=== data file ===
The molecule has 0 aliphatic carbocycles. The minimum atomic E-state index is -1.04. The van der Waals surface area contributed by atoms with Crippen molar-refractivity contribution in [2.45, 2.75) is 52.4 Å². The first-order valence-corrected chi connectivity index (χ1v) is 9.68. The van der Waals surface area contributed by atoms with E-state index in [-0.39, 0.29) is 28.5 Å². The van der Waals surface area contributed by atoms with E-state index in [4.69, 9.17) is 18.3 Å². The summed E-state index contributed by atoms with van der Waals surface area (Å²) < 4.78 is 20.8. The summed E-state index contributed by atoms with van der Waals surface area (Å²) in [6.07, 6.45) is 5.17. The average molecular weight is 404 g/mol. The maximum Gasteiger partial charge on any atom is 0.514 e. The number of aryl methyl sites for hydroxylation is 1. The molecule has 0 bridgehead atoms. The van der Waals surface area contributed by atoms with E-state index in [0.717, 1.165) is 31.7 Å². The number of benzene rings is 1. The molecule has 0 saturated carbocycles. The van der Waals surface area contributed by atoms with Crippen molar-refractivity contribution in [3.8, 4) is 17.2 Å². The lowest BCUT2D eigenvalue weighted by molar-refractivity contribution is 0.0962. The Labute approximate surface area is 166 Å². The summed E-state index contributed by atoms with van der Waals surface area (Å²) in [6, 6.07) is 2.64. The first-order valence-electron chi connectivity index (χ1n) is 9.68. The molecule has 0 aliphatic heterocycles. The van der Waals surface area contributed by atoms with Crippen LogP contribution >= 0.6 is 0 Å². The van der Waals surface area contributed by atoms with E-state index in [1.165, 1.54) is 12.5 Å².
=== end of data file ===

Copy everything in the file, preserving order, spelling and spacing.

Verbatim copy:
The molecule has 0 aliphatic carbocycles. The minimum atomic E-state index is -1.04. The van der Waals surface area contributed by atoms with Crippen molar-refractivity contribution in [2.45, 2.75) is 52.4 Å². The first-order valence-corrected chi connectivity index (χ1v) is 9.68. The van der Waals surface area contributed by atoms with E-state index in [-0.39, 0.29) is 28.5 Å². The van der Waals surface area contributed by atoms with E-state index in [4.69, 9.17) is 18.3 Å². The summed E-state index contributed by atoms with van der Waals surface area (Å²) < 4.78 is 20.8. The summed E-state index contributed by atoms with van der Waals surface area (Å²) in [6.07, 6.45) is 5.17. The average molecular weight is 404 g/mol. The maximum Gasteiger partial charge on any atom is 0.514 e. The number of aryl methyl sites for hydroxylation is 1. The molecule has 0 bridgehead atoms. The van der Waals surface area contributed by atoms with E-state index in [0.717, 1.165) is 31.7 Å². The number of benzene rings is 1. The molecule has 0 saturated carbocycles. The van der Waals surface area contributed by atoms with Crippen molar-refractivity contribution in [3.8, 4) is 17.2 Å². The lowest BCUT2D eigenvalue weighted by molar-refractivity contribution is 0.0962. The Labute approximate surface area is 166 Å². The summed E-state index contributed by atoms with van der Waals surface area (Å²) in [6, 6.07) is 2.64. The first-order valence-electron chi connectivity index (χ1n) is 9.68. The molecule has 0 aliphatic heterocycles. The van der Waals surface area contributed by atoms with Crippen LogP contribution >= 0.6 is 0 Å². The van der Waals surface area contributed by atoms with E-state index in [1.165, 1.54) is 12.5 Å².